Mentions: In order to identify the WS compounds participating in green synthesis of AgNPs, we performed HPLC analysis. We identified several withanolides in WS leaf extract based on their characteristic UV-vis spectra (Figure 4A–D; Table 1). In addition, HPLC analysis of AgNPs revealed that some of the phenolic compounds present in the WS leaf extract were selectively trapped in the nanoparticles (Figure 4C and D). These compounds, based on their characteristic UV-vis spectra and further confirmation by coeluting with pure standards, were identified as catechin, p-coumaric acid, and luteolin-7-glucoside (Figure 4C and D and Table 1). These substances were masked by other major compounds (peaks) present in the WS extract, namely withanolides; the compounds catechin, p-coumaric acid, and luteolin-7-glucoside were noticed in chromatograms of AgNPs as they were selectively trapped in AgNPs, and the other compounds were removed when the nanoparticles were washed. In addition, a major compound (peak 4) was found in AgNPs that was not identified in the original WS leaf aqueous extract. This compound had UV-vis spectra similar to other withanolides found in the leaf aqueous extract (peaks W2, W5, and W6) but with a different retention time and showing a bathochromic effect on its spectra. Taking this into consideration, this compound might be a derivative that originated from the interaction of some withanolide derivative with silver ions. So, we can conclude that the formation of AgNPs involved the interaction of silver ions with both selected phenolics and withanolides present in the WS aqueous leaf extract. Recently, the relevance of phenolic compounds for the green synthesis of metal nanoparticles from Eucalyptus globulus bark was reported.24


Antimicrobial activity of cream incorporated with silver nanoparticles biosynthesized from Withania somnifera.

Marslin G, Selvakesavan RK, Franklin G, Sarmento B, Dias AC - Int J Nanomedicine (2015)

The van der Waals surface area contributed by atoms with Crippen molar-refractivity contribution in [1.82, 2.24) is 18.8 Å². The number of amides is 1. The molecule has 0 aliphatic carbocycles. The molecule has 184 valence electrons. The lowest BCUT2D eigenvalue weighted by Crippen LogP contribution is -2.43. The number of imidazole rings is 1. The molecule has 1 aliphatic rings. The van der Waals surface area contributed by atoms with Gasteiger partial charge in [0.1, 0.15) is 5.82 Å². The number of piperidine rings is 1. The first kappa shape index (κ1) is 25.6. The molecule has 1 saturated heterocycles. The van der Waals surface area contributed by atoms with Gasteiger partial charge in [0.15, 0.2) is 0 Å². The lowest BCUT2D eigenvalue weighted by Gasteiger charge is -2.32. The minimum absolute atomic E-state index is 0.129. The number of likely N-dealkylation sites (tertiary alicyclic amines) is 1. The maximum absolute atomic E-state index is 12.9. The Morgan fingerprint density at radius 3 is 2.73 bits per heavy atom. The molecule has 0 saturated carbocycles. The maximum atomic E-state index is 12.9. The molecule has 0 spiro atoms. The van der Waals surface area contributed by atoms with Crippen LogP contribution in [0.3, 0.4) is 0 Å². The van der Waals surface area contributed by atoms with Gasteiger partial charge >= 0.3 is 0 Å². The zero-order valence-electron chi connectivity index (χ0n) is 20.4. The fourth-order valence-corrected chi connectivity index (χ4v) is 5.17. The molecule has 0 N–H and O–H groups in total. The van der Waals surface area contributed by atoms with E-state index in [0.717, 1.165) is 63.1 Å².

HPLC chromatograms of aqueous leaf extract of Withania somnifera and green synthesized AgNPs.Notes: (A and B) HPLC chromatogram of aqueous leaf extract of Withania somnifera recorded at 235 and 350 nm. W1–W6 are whitanolide-type compounds. (C and D) HPLC chromatogram of AgNPs recorded at 235 and 350 nm. Peak 1 indicates catechin; peak 2 indicates p-coumaric acid; peak 3 indicates luteolin-7-glucoside; and peak 4 indicates a whitanolide-type compound.Abbreviations: AgNPs, silver nanoparticles; HPLC, high-performance liquid chromatography.
© Copyright Policy
Related In: Results  -  Collection

License
Show All Figures
getmorefigures.php?uid=PMC4590548&req=5

f4-ijn-10-5955: HPLC chromatograms of aqueous leaf extract of Withania somnifera and green synthesized AgNPs.Notes: (A and B) HPLC chromatogram of aqueous leaf extract of Withania somnifera recorded at 235 and 350 nm. W1–W6 are whitanolide-type compounds. (C and D) HPLC chromatogram of AgNPs recorded at 235 and 350 nm. Peak 1 indicates catechin; peak 2 indicates p-coumaric acid; peak 3 indicates luteolin-7-glucoside; and peak 4 indicates a whitanolide-type compound.Abbreviations: AgNPs, silver nanoparticles; HPLC, high-performance liquid chromatography.